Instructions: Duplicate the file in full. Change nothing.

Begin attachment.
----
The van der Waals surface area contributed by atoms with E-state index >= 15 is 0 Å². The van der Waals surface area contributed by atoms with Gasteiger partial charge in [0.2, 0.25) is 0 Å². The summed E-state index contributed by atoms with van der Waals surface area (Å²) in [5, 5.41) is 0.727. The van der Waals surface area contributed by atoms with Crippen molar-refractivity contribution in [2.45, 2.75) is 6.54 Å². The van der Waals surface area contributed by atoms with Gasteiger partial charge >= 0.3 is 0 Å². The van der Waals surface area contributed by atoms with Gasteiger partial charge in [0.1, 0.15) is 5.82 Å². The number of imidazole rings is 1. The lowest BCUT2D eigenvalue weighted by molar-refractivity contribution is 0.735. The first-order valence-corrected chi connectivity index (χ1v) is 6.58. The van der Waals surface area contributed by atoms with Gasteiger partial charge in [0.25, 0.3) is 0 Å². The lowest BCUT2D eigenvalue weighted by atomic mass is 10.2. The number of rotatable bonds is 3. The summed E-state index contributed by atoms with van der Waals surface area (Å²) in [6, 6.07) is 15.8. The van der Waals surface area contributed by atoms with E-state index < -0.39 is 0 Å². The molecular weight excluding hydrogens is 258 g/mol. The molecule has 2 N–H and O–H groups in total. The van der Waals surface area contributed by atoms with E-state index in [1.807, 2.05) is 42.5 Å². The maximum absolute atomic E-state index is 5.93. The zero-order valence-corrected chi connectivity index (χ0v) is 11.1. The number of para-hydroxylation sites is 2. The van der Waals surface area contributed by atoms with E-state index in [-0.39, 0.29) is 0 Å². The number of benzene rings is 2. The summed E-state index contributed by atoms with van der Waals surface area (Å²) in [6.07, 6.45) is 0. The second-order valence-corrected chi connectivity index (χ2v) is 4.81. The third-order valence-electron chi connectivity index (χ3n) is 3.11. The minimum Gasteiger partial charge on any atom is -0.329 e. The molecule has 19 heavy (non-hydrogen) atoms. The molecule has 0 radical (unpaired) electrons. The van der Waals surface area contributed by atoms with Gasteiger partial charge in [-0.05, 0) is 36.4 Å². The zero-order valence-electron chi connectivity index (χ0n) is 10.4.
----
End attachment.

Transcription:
The van der Waals surface area contributed by atoms with E-state index >= 15 is 0 Å². The van der Waals surface area contributed by atoms with Gasteiger partial charge in [0.2, 0.25) is 0 Å². The summed E-state index contributed by atoms with van der Waals surface area (Å²) in [5, 5.41) is 0.727. The van der Waals surface area contributed by atoms with Crippen molar-refractivity contribution in [2.45, 2.75) is 6.54 Å². The van der Waals surface area contributed by atoms with Gasteiger partial charge >= 0.3 is 0 Å². The van der Waals surface area contributed by atoms with Gasteiger partial charge in [0.1, 0.15) is 5.82 Å². The number of imidazole rings is 1. The lowest BCUT2D eigenvalue weighted by molar-refractivity contribution is 0.735. The first-order valence-corrected chi connectivity index (χ1v) is 6.58. The van der Waals surface area contributed by atoms with Gasteiger partial charge in [0.25, 0.3) is 0 Å². The lowest BCUT2D eigenvalue weighted by atomic mass is 10.2. The number of rotatable bonds is 3. The summed E-state index contributed by atoms with van der Waals surface area (Å²) in [6, 6.07) is 15.8. The van der Waals surface area contributed by atoms with E-state index < -0.39 is 0 Å². The molecular weight excluding hydrogens is 258 g/mol. The molecule has 2 N–H and O–H groups in total. The van der Waals surface area contributed by atoms with E-state index in [1.807, 2.05) is 42.5 Å². The maximum absolute atomic E-state index is 5.93. The zero-order valence-corrected chi connectivity index (χ0v) is 11.1. The number of para-hydroxylation sites is 2. The van der Waals surface area contributed by atoms with E-state index in [-0.39, 0.29) is 0 Å². The number of benzene rings is 2. The summed E-state index contributed by atoms with van der Waals surface area (Å²) in [6.07, 6.45) is 0. The second-order valence-corrected chi connectivity index (χ2v) is 4.81. The third-order valence-electron chi connectivity index (χ3n) is 3.11. The minimum Gasteiger partial charge on any atom is -0.329 e. The molecule has 19 heavy (non-hydrogen) atoms. The molecule has 0 radical (unpaired) electrons. The van der Waals surface area contributed by atoms with Gasteiger partial charge in [-0.05, 0) is 36.4 Å². The zero-order valence-electron chi connectivity index (χ0n) is 10.4.